The key issues highlighted in relation to the proposed REIT include the complexity of land ownership of the land on which the airports are located and the possible risk of airport charges being subjected to artificial upward pressure by the REIT’s yield requirements. It also said the government risks contravening the International Civil Aviation Organisation guidelines and international good practices with the proposed departure levy, if the proceeds are not ploughed back into the industry and a similar tax is not imposed on other modes of transport.
PETALING JAYA: The proposed Airport Real Estate Investment Trust (Airport REIT) and departure levy could materially constrain the development of the Aeronautical Charges Framework/Regulated Asset Base framework (RAB Framework) and renegotiation of the Operating Agreement.
The two proposals, if not carefully designed, could affect the RAB Framework and Operating Agreement which seek to resolve issues surrounding airport development funding, industry investment, airport planning, capital expenditure (capex) discipline and quality of service.
In its 2019 Budget Commentary, the Malaysian Aviation Commission (Mavcom) commended the government’s commitment to only embark on the proposed REIT after the RAB Framework and Operating Agreement between government and Malaysia Airports Holdings Bhd (MAHB) are concluded.
However, one of the key issues that remain before the airports are injected into the REIT is the complexity of the ownership of the land on which these airports are located, as some airports sit on land with multiple ownership structures.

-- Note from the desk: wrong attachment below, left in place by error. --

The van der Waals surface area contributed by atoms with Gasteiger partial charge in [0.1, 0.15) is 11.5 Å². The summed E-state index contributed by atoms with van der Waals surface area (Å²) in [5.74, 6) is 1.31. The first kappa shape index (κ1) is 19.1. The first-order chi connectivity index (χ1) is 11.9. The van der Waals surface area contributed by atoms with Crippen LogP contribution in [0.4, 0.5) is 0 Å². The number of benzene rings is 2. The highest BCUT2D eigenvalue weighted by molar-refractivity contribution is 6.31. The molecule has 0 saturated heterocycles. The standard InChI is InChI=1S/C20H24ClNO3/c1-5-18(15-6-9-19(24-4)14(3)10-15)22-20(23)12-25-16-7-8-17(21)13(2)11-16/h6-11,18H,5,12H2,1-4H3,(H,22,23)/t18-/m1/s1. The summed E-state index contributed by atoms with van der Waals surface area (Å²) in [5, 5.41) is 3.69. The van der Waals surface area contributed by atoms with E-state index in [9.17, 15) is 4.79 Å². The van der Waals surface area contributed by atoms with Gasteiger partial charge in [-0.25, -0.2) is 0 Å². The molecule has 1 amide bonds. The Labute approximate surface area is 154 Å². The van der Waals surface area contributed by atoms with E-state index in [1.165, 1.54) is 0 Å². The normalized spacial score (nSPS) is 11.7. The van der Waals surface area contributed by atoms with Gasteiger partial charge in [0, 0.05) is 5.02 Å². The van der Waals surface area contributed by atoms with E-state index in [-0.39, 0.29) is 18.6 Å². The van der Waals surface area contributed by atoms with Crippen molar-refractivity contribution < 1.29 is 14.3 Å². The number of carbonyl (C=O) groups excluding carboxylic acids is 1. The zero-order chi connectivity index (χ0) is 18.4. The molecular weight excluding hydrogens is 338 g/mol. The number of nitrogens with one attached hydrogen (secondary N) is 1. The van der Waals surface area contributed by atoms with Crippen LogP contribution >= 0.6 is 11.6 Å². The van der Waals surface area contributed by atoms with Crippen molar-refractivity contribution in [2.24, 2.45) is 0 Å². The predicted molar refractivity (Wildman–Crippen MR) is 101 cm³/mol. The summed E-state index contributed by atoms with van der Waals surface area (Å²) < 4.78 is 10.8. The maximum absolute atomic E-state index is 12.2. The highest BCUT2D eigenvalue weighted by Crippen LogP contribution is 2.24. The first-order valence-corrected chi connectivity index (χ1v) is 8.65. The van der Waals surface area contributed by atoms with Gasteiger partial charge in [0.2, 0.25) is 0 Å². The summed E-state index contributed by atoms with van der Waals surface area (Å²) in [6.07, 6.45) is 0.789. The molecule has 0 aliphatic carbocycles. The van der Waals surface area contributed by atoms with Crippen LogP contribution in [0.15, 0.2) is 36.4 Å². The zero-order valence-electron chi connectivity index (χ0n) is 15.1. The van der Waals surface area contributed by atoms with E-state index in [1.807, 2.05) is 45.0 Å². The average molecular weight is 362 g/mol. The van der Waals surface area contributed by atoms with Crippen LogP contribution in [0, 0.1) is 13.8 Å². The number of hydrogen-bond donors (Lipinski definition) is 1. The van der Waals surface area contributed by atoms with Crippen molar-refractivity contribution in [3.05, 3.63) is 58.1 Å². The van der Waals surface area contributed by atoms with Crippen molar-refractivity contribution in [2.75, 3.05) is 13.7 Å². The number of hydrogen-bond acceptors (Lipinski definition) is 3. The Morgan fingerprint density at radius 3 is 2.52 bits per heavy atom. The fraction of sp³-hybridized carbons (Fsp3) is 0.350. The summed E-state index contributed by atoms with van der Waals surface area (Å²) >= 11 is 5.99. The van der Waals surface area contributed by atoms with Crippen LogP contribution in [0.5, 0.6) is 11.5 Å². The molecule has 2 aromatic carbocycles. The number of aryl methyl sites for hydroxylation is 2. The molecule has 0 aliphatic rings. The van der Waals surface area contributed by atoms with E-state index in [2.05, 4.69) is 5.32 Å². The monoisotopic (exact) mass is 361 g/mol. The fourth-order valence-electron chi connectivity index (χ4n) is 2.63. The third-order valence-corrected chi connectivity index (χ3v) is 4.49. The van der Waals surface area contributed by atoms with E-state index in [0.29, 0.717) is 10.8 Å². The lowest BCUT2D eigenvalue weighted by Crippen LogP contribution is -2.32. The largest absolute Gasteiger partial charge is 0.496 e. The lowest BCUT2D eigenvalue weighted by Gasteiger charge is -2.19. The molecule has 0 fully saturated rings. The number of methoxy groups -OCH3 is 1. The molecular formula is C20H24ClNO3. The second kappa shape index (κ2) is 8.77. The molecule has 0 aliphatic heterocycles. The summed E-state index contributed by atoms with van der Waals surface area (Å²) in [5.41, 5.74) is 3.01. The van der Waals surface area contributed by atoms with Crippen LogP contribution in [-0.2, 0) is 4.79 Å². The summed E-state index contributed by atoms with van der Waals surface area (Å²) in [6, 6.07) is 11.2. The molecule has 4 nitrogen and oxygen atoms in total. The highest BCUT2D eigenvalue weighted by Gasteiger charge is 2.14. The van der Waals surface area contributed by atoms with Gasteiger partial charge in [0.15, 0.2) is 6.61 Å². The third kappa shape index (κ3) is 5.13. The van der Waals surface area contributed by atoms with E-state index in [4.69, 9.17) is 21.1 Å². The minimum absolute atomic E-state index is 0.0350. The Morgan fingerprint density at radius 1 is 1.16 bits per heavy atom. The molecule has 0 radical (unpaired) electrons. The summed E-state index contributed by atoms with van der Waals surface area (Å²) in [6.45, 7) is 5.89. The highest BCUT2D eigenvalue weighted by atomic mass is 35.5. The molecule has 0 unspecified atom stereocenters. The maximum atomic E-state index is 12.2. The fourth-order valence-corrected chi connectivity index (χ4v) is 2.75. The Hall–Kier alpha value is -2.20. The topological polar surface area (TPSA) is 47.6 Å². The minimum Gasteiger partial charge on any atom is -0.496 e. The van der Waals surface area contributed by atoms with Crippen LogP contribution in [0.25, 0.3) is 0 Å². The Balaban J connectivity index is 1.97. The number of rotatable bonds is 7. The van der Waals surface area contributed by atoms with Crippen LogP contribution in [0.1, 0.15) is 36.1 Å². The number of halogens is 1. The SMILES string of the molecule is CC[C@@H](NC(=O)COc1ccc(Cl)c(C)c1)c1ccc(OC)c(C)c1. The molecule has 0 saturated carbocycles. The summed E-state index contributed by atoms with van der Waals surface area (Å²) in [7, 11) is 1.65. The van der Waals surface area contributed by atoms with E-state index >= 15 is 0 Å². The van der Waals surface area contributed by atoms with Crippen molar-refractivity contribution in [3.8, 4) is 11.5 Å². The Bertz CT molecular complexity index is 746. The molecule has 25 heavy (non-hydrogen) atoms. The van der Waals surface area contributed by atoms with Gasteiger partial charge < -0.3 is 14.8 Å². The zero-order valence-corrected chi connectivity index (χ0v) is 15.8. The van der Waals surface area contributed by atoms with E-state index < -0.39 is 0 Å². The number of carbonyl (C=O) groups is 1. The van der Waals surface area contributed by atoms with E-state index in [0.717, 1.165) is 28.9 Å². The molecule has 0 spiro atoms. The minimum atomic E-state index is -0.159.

“This is potentially an operational issue requiring resolution prior to inclusion of any airport asset into the proposed REIT,” it said.
It noted that the REIT’s yields and attractiveness to potential investors would be linked to the level of airport charges of those airports under the REIT, thus airport users including passengers and airlines, will need to be cautious of the possible risk of airport charges being subjected to artificial upward pressure by the REIT’s yield requirements.
While the government’s proceeds arising from the REIT could be used to fund or subsidise MAHB’s capex requirements for future airport developments, it could also undermine the long-term capital planning process improvements being pursued by the RAB Framework and the new Operating Agreement.
In addition, there is lack of clarity on the utilisation of the initial RM4 billion proceeds of the REIT and the REIT could be a costlier source of funding for the government compared with other modes of financing.
Meanwhile, the government risks contravening the International Civil Aviation Organisation (ICAO) guidelines and international good practices with the proposed departure levy, if the proceeds are not ploughed back into the industry, and a similar tax is not imposed on other modes of transport.
The ICAO guidelines state that any cost imposed on the air traveler should be used for the benefit of the aviation industry and any collection without the intention to recover the costs of providing facilities and services for the civil aviation sector, is considered as a form of tax.
The government will also need to institute discipline to retain the levy at its proposed introductory rates, to avoid consumers from being charged higher amounts in the future and render Malaysia as a costlier place to fly from.